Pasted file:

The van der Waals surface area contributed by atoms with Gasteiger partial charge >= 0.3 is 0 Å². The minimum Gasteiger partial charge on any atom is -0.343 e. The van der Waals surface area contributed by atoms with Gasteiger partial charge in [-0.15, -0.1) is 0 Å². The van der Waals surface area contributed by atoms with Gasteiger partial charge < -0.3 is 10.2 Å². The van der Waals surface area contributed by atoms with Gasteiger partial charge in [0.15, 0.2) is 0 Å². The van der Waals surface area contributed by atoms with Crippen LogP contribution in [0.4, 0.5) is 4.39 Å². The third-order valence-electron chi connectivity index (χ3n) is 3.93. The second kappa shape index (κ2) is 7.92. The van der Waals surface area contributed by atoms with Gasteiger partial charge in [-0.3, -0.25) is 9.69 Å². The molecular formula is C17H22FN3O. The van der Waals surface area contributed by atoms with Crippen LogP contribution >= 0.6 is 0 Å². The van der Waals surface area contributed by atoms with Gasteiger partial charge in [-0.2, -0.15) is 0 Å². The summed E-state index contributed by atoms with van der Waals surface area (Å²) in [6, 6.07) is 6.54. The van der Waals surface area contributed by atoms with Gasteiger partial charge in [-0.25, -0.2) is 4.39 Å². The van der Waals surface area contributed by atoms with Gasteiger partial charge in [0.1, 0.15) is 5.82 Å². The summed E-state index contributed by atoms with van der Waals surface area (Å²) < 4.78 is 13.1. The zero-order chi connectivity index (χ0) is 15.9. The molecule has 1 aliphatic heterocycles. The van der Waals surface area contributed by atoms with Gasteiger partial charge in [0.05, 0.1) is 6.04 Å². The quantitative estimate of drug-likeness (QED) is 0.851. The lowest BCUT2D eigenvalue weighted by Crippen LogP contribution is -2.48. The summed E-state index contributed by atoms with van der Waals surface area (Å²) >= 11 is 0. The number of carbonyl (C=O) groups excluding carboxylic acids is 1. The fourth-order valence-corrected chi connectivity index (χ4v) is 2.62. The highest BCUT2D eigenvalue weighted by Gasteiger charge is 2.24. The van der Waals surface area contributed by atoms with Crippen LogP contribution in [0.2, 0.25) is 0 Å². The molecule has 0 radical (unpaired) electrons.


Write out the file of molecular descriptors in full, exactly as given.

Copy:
The van der Waals surface area contributed by atoms with Gasteiger partial charge >= 0.3 is 0 Å². The minimum Gasteiger partial charge on any atom is -0.343 e. The van der Waals surface area contributed by atoms with Gasteiger partial charge in [-0.15, -0.1) is 0 Å². The van der Waals surface area contributed by atoms with Gasteiger partial charge < -0.3 is 10.2 Å². The van der Waals surface area contributed by atoms with Gasteiger partial charge in [0.15, 0.2) is 0 Å². The van der Waals surface area contributed by atoms with Crippen LogP contribution in [0.4, 0.5) is 4.39 Å². The third-order valence-electron chi connectivity index (χ3n) is 3.93. The second kappa shape index (κ2) is 7.92. The van der Waals surface area contributed by atoms with Gasteiger partial charge in [-0.3, -0.25) is 9.69 Å². The molecular formula is C17H22FN3O. The van der Waals surface area contributed by atoms with Crippen LogP contribution >= 0.6 is 0 Å². The van der Waals surface area contributed by atoms with Gasteiger partial charge in [-0.2, -0.15) is 0 Å². The summed E-state index contributed by atoms with van der Waals surface area (Å²) in [6, 6.07) is 6.54. The van der Waals surface area contributed by atoms with Gasteiger partial charge in [-0.25, -0.2) is 4.39 Å². The van der Waals surface area contributed by atoms with Gasteiger partial charge in [0.1, 0.15) is 5.82 Å². The summed E-state index contributed by atoms with van der Waals surface area (Å²) < 4.78 is 13.1. The zero-order chi connectivity index (χ0) is 15.9. The molecule has 1 aliphatic heterocycles. The van der Waals surface area contributed by atoms with Gasteiger partial charge in [0.05, 0.1) is 6.04 Å². The quantitative estimate of drug-likeness (QED) is 0.851. The lowest BCUT2D eigenvalue weighted by Crippen LogP contribution is -2.48. The summed E-state index contributed by atoms with van der Waals surface area (Å²) >= 11 is 0. The number of carbonyl (C=O) groups excluding carboxylic acids is 1. The fourth-order valence-corrected chi connectivity index (χ4v) is 2.62. The highest BCUT2D eigenvalue weighted by Gasteiger charge is 2.24. The van der Waals surface area contributed by atoms with Crippen LogP contribution in [0.2, 0.25) is 0 Å². The molecule has 0 radical (unpaired) electrons.